“Pick one fencepost, and just keep going towards it.”  This was Dad’s version of slow and steady, I guess.  I was only eight, a quarter of the age of the tractor, but I was excited.  I was getting to drive.  And drive a tractor.  Dreams do come true…

The tractor was digging a narrow trench in which we would lay PVC water lines for a new cattle tank, using what is basically a giant chainsaw that goes about three feet into the ground.  If you just keep the hood ornament on the tractor lined up with that one post, well, two points make a straight line.  Dad put everything in motion, and set me in the seat, and took off.  I was going substantially less than half a mile per hour.

The tractor was a mess of rough metal levers and pedals.  If there were ever rubber grips on them, they were gone now.  Same with any labels explaining what things did.  I had no idea how to speed up or slow down, or stop.  I’m sure he was watching constantly, however far off he was, but as far as I was concerned I was all alone on this incomprehensible thing, being carried along inevitably towards some distant…post.

I was not good at pointing the tractor towards the post.  I second guessed myself, as to which one Dad really wanted me to go to.  His finger seemed to be pointing somewhere different everytime I tried to follow it.  I kept wanting to watch the big chainsaw dig, and I’d look up and be pointed towards a far off tree, or a windmill.  I’d overcorrect, then go back to looking behind me.  I’d have a long run straight at one post, then think maybe the tree was what he meant all along.  We barely got the pipes to sit in the zig-zag I left behind me.

I knew I’d screwed up when Dad came to get me.  I don’t think he made a big deal of it; the trench was finished, and he shut the tractor off.  It had been hours (at least one, but hey, I was eight) in the heat and the noise and the vibrations.  I felt undeserving when he bought me a Coke, and the next time I had a chance to drive a tractor, I didn’t take it.  There was guilt in not trying again, and I think it created a distance between me and…all that.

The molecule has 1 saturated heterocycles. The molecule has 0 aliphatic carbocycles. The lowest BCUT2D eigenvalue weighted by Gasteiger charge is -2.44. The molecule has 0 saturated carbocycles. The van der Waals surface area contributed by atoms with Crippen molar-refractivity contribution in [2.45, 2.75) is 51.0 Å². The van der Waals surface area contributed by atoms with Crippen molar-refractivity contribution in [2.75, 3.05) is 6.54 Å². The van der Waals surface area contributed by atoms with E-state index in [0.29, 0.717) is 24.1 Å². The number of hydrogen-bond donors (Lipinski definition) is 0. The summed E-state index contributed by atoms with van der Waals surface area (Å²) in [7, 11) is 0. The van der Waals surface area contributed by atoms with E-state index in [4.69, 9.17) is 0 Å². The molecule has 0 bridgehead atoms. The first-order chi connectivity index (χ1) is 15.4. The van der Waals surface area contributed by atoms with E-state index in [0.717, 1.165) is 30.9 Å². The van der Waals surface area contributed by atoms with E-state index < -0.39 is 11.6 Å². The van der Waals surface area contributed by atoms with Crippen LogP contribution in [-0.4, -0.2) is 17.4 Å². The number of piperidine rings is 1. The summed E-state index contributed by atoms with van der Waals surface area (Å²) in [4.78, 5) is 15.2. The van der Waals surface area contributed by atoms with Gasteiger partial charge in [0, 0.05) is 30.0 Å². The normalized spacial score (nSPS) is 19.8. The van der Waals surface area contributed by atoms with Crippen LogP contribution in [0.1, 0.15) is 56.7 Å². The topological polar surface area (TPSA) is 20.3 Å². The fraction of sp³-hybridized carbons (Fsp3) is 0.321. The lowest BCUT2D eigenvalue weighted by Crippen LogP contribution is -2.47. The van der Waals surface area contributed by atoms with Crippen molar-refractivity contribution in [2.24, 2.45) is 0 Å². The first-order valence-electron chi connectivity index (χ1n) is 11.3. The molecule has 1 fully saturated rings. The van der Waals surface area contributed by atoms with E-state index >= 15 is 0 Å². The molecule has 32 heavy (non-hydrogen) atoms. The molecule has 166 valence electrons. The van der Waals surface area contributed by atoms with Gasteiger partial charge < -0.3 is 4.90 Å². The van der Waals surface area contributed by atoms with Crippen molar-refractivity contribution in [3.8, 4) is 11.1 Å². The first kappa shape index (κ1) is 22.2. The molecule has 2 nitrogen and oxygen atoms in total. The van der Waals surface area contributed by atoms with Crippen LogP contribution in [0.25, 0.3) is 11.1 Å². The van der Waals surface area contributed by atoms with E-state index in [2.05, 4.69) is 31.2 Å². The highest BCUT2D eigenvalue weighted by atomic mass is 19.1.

Dad has a picture of me on that tractor somewhere in his office.  It was always this combined source of pride and shame.  I compared myself to the kind of person who’d say “I could drive a tractor before I could walk”, or whatever, and I felt like a fraud.  I was supposed to be a farm kid, but I drove a tractor once and kind of gave up for years afterward.  But Dad kept that picture up…

It occurs to me that he may not have viewed the whole thing the same way.  He very well may have driven by that waterer every day thinking, “I built that with my son.”  And there are dozens of other little projects all over the farm that tell the same story.  So maybe there’s something to looking at things that way.  This thing is slow and inevitable.  You’re going to keep losing focus and second guessing yourself, but no matter how left alone you might think you are, someone will be there.  So pick that fencepost, and keep going.

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